How Health Care Reform Can Transform The Health Of Criminal JusticeInvolved Individuals
Author: Josiah D. Rich, Redonna Chandler, Brie A. Williams, Dora Dumont, Emily A. Wang, Faye S. Taxman, Scott A. Allen, Jennifer G. Clarke, Robert B. Greifinger, Christopher Wildeman, Fred C. Osher, Steven Rosenberg, Craig Haney, Marc Mauer, Bruce Western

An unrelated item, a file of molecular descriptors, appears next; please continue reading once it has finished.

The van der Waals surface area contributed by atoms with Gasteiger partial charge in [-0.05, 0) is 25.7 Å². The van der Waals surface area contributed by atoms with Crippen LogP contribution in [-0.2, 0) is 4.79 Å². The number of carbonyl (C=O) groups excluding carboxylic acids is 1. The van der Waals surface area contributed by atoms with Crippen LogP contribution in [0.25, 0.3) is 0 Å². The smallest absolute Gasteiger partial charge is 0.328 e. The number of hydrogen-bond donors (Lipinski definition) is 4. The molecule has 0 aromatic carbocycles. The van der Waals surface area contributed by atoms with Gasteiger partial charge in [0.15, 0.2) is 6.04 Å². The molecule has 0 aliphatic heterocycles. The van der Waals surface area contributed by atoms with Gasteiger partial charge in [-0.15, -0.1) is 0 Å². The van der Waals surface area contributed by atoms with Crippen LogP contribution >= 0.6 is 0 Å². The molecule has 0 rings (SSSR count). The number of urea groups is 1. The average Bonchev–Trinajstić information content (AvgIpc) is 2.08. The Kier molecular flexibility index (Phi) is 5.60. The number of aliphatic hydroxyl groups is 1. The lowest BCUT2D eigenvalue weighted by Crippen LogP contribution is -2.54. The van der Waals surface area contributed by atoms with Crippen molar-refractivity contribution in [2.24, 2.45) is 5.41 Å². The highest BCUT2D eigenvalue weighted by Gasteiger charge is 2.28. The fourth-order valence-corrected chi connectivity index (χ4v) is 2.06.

Provisions of the Affordable Care Act offer new opportunities to apply a public health and medical perspective to the complex relationship between involvement in the criminal justice system and the existence of fundamental health disparities. Incarceration can cause harm to individual and community health, but prisons and jails also hold enormous potential to play an active and beneficial role in the health care system and, ultimately, to improving health. Traditionally, incarcerated populations have been incorrectly viewed as isolated and self-contained communities with only peripheral importance to the public health at large. This misconception has resulted in missed opportunities to positively affect the health of both the individuals and the imprisoned community as a whole and potentially to mitigate risk behaviors that may contribute to incarceration. Both community and correctional health care professionals can capitalize on these opportunities by working together to advocate for the health of the criminal justice–involved population and their communities. We present a set of recommendations for the improvement of both correctional health care, such as improving systems of external oversight and quality management, and access to community-based care, including establishing strategies for postrelease care and medical record transfers.